Dow amid Michigan flooding: Water mixed with our containment ponds, but no chemicals released
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Dow amid Michigan flooding: Water mixed with our containment ponds, but no chemicals released

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he Dow Chemical headquarters is shown December 10th, 2015 in Midland, Michigan.

he Dow Chemical headquarters is shown December 10th, 2015 in Midland, Michigan. (Bill Pugliano/Getty Images/TNS)

DETROIT - Floodwaters from the ongoing deluge in Midland County have mixed with containment ponds at the vast Dow chemical plant in Midland, although the situation does not pose harm to people or the environment, the company said Wednesday.

Dow announced on its Facebook and Twitter pages that flood waters began "commingling with on-site containment ponds" at the Midland plant at about 10 a.m. The company then partnered with the U.S. Coast Guard to activate emergency flood preparedness plans.

Later in the afternoon, company officials said the flood waters were mixing "with an on-site pond used for storm water and brine system / groundwater remediation," adding, "The material from the pond commingling with the flood waters does not create any threat to residents or environmental damage. There has been no reported product releases."

The situation continued to unfold Wednesday afternoon, and authorities said flood waters were not expected to peak until about 9 p.m.

Still, Dow's announcement raised concerns among residents and environmentalists about potential contamination of the already hard-hit area, which is coping with the evacuation of thousands of residents at the same time as the coronavirus pandemic.

Gov. Gretchen Whitmer said at a news conference that she is in contact with Dow officials and the company closed the chemical plant on Tuesday.

"I know they have extensive flood plans that they started executing," the governor said. "At this juncture, the plan is working, and they've been able to save any real damage from happening."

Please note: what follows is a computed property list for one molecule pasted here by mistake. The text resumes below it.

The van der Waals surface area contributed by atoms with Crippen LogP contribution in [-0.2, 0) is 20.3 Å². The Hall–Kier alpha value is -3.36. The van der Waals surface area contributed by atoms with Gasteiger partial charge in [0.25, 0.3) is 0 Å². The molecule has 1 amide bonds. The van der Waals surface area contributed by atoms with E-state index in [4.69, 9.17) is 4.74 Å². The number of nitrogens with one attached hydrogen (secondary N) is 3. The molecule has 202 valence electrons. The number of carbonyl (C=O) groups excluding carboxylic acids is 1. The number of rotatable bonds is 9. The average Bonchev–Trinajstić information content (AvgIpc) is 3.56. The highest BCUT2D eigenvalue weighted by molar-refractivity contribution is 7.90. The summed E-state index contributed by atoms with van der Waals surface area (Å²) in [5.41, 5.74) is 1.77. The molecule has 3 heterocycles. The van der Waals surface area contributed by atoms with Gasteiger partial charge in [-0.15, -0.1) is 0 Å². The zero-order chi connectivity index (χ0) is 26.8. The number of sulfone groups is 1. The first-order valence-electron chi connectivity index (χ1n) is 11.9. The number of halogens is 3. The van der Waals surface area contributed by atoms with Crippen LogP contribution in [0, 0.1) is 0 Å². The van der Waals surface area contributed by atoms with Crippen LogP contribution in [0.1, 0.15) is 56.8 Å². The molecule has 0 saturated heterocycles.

Dow officials did not provide details of the preparedness plans.

"Only essential staff are onsite to monitor and manage the situation with no reported employee injuries," the announcement said.

Dow Inc. is among the largest chemical companies in the world with more than 100 plants in over 30 countries, and is headquartered in Midland. The company dates to the 1890s and had over 36,500 total employees at the start of the year.

The number of Midland employees was not immediately available. A year ago, Dow had about 5,300 employees in Michigan across six sites, the Detroit News reported.

Dow has manufactured over 1,000 organic and inorganic chemicals at its Midland plant over the years, including major production of herbicides and pesticides.

The U.S. Environmental Protection Agency concluded in the 1980s that waste runoff from the plant was a significant source of the highly toxic chemical dioxin into the Tittabawassee River. Exacerbating the situation, record floods in 1986 caused Dow's wastewater system to overflow into the Tittabawassee upstream from the floodplain.

Dioxin exposure can potentially cause cancer and other adverse health effects, such as birth defects, learning disabilities and miscarriages.

"If this flooding does what it's anticipated to do, the legacy from Dow's dioxin will become much more widespread and much more prominent in people's everyday lives," said Lisa Wozniak, executive director of the nonprofit Michigan League of Conservation Voters based in Ann Arbor.

Last November, Dow agreed to fund environmental restoration projects worth an estimated $77 million to compensate for decades of pollution by the plant, the Associated Press reported.

Catastrophic flooding is a culmination of bad decisions and a lack of preparation, "knowing we are dealing with more and more severe storm systems linked to our changing climate," Wozniak said.

The Dow facilities are near an EPA Superfund site on the Tittabawassee and Saginaw Rivers, flowing into Saginaw Bay and related to Dow's legacy contamination, Wozniak said. Nationwide, other Superfund sites are similarly situated in areas at risk for flooding.

"This is an enormous, enormous wake-up call as to the need to address the problem," she said.

Dow emerged last year from its short-lived 2017 merger with Delaware-based DuPont. Following a drop in share price, the conglomerate did a three-way split in April 2019 that spun off Dow as a specialty plastics, chemicals and industrial coatings company.

Dow reported a net loss of about $1.3 billion last year on annual sales of $43 billion.

Visit the Detroit Free Press at www.freep.com

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